New project aims to take the brakes off wireless broadband data transfer

Published: 28 January 2015

A new European Commission-funded project is setting out to develop a novel form of ultra-fast wireless data transfer.

A new European Commission-funded project is setting out to develop a novel form of ultra-fast wireless data transfer.

The University of Glasgow is leading the ‘Innovative ultra-BROadband ubiquitous Wireless communications through terahertz transceivers’ (iBROW) project, which has received €4M (£3.1M) in support from the European Commission’s Horizon 2020 initiative.

iBROW brings together universities and private-sector companies from the UK, France, Germany and Portugal to explore the potential of resonant tunneling diode technology to create ultra-broadband wireless communications.

The demand for broadband content and services has been growing at tremendous rates, and high-speed fibre-optic broadband is becoming increasingly common.

However, wireless technology is lagging behind the increasing capacity of broadband communications. Experts expect that by 2020, wireless data rates in the range of tens of gigabits per second (Gbps) will be required, which is not possible using the frequency spectrum of current wireless systems. Without new forms of wireless data transfer which operate at frequencies above 60 GHz (and up to 1 THz) there could be a significant bottleneck in the rates of delivery available to wireless devices.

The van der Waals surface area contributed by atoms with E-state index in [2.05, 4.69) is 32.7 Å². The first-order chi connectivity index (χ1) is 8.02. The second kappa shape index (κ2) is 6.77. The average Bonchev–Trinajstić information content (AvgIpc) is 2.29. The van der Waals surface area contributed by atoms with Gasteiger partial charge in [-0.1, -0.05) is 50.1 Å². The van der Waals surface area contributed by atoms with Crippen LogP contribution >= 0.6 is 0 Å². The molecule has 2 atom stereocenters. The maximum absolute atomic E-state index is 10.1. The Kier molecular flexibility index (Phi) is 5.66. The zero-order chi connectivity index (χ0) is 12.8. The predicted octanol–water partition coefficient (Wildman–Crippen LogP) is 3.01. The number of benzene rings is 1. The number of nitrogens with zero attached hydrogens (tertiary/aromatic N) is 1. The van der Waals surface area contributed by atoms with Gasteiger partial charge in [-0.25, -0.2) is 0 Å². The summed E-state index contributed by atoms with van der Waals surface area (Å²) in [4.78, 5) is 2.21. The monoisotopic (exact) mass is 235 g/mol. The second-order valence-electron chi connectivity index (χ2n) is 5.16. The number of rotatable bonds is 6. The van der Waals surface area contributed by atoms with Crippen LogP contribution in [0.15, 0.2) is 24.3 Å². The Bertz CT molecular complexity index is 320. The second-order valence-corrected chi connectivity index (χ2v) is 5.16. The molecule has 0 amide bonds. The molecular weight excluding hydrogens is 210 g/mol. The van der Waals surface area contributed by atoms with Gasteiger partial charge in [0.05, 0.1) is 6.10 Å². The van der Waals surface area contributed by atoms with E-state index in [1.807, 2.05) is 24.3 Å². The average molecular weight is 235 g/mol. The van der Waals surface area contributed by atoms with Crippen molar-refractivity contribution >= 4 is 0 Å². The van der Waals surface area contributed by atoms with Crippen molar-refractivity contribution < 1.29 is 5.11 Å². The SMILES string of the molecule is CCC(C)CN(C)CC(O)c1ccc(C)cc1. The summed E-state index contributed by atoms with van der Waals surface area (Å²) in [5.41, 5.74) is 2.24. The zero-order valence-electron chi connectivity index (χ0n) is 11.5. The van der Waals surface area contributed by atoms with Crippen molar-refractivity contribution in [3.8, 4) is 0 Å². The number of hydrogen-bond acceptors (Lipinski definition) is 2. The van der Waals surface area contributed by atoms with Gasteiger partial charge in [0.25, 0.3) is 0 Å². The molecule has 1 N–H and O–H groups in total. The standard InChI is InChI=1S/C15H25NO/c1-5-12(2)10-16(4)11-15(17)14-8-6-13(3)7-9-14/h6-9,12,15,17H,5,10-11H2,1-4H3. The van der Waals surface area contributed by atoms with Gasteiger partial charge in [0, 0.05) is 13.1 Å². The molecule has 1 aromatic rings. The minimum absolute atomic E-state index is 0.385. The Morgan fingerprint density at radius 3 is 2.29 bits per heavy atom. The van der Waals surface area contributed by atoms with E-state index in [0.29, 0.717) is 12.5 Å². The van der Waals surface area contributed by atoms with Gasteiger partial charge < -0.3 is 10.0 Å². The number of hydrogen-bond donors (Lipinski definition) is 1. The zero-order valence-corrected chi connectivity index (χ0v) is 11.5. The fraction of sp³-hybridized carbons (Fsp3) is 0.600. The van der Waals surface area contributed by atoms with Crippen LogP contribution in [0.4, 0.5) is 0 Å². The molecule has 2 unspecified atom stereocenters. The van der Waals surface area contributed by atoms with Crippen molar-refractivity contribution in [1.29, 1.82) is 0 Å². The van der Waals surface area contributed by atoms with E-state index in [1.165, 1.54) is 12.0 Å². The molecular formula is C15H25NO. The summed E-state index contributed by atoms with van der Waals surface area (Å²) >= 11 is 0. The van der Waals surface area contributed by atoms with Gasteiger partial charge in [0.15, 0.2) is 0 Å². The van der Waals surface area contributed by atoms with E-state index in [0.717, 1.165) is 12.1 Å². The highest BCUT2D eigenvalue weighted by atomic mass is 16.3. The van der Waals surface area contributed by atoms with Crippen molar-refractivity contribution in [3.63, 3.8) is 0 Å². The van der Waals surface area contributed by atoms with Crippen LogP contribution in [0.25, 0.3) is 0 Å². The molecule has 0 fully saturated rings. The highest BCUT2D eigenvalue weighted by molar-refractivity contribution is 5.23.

Dr Edward Wasige, Senior Lecturer in Electronic and Nanoscale Engineering at the University of Glasgow, said: “We’ll be working with our partners over the next three years to develop new forms of wireless communication which use resonant tunneling diodes (RTDs).

“RTDs are pure solid-state electronic devices operating at room temperature with reported working frequencies exceeding 1 THz. They have the potential to create wireless broadband systems at frequencies where other electronic semiconductor devices cannot be used, and could allow wireless data transfer rates of up to 100 Gbps in the long term.

“We’ll be working to increase RTD output power and optical detection efficiency with reduced energy consumption, through development of a low cost and energy-efficient unified technology which can be integrated into wireless devices such as tablets and mobile phones as well as the base stations these devices communicate with.”

In addition to the University of Glasgow’s School of Engineering, the University of the Algarve and INESC Porto in Portugal and the Technische Universität Braunschweig in Germany will also contribute to the project.

Vivid Components Ltd will handle management of iBROW, Alcatel-Lucent Deutschland AG will be responsible for end-users and Optocap Ltd will manage the packaging of the device. Also involved in the project are IQE Silicon Compounds Ltd, III-V Lab, Compound Semiconductor Technologies Global Ltd, and the Commissariat a L’Energie Atomique et aux Energies Alternatives.

iBROW is funded by Horizon 2020, the biggest-ever EC Research and Innovation programme, which will allocate nearly €80 billion of funding between 2014 and 2020.

For more information contact Ross Barker in the University of Glasgow Media Relations Office on 0141 330 3535 or email

First published: 28 January 2015

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